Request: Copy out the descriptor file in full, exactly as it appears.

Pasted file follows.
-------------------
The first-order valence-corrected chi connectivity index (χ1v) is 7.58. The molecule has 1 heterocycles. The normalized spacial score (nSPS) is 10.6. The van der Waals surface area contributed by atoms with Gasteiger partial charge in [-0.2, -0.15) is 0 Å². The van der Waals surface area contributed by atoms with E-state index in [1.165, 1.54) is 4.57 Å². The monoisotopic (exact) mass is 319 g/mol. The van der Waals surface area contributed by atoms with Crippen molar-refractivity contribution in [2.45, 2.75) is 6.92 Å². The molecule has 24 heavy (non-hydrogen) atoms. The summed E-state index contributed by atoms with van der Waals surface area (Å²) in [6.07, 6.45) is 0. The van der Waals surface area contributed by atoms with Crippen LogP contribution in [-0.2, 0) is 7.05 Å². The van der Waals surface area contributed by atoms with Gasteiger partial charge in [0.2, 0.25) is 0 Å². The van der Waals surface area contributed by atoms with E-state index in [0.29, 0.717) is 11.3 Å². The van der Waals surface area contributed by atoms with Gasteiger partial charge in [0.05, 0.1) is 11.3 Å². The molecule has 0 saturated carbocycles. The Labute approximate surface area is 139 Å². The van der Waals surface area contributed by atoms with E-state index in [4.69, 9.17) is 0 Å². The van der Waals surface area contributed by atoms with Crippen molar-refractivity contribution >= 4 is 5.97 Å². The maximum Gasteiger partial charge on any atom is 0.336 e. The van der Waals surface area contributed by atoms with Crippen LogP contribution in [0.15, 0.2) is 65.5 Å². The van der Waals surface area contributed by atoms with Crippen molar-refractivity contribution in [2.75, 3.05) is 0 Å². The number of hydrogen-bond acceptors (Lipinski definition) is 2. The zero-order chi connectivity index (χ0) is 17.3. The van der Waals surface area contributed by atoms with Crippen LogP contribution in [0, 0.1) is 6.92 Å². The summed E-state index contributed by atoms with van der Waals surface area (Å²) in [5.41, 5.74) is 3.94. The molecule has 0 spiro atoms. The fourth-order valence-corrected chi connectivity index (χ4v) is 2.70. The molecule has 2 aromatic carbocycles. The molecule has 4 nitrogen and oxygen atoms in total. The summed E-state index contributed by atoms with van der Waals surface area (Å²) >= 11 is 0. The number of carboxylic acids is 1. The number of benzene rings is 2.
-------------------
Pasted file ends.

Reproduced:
The first-order valence-corrected chi connectivity index (χ1v) is 7.58. The molecule has 1 heterocycles. The normalized spacial score (nSPS) is 10.6. The van der Waals surface area contributed by atoms with Gasteiger partial charge in [-0.2, -0.15) is 0 Å². The van der Waals surface area contributed by atoms with E-state index in [1.165, 1.54) is 4.57 Å². The monoisotopic (exact) mass is 319 g/mol. The van der Waals surface area contributed by atoms with Crippen molar-refractivity contribution in [2.45, 2.75) is 6.92 Å². The molecule has 24 heavy (non-hydrogen) atoms. The summed E-state index contributed by atoms with van der Waals surface area (Å²) in [6.07, 6.45) is 0. The van der Waals surface area contributed by atoms with Crippen LogP contribution in [-0.2, 0) is 7.05 Å². The van der Waals surface area contributed by atoms with Gasteiger partial charge in [0.2, 0.25) is 0 Å². The van der Waals surface area contributed by atoms with E-state index in [0.29, 0.717) is 11.3 Å². The van der Waals surface area contributed by atoms with Gasteiger partial charge in [0.05, 0.1) is 11.3 Å². The molecule has 0 saturated carbocycles. The Labute approximate surface area is 139 Å². The van der Waals surface area contributed by atoms with E-state index in [4.69, 9.17) is 0 Å². The van der Waals surface area contributed by atoms with Crippen molar-refractivity contribution >= 4 is 5.97 Å². The maximum Gasteiger partial charge on any atom is 0.336 e. The van der Waals surface area contributed by atoms with Crippen LogP contribution in [0.15, 0.2) is 65.5 Å². The van der Waals surface area contributed by atoms with Crippen molar-refractivity contribution in [2.75, 3.05) is 0 Å². The number of hydrogen-bond acceptors (Lipinski definition) is 2. The zero-order chi connectivity index (χ0) is 17.3. The van der Waals surface area contributed by atoms with Crippen LogP contribution in [0, 0.1) is 6.92 Å². The summed E-state index contributed by atoms with van der Waals surface area (Å²) in [5.41, 5.74) is 3.94. The molecule has 0 spiro atoms. The fourth-order valence-corrected chi connectivity index (χ4v) is 2.70. The molecule has 2 aromatic carbocycles. The molecule has 4 nitrogen and oxygen atoms in total. The summed E-state index contributed by atoms with van der Waals surface area (Å²) >= 11 is 0. The number of carboxylic acids is 1. The number of benzene rings is 2.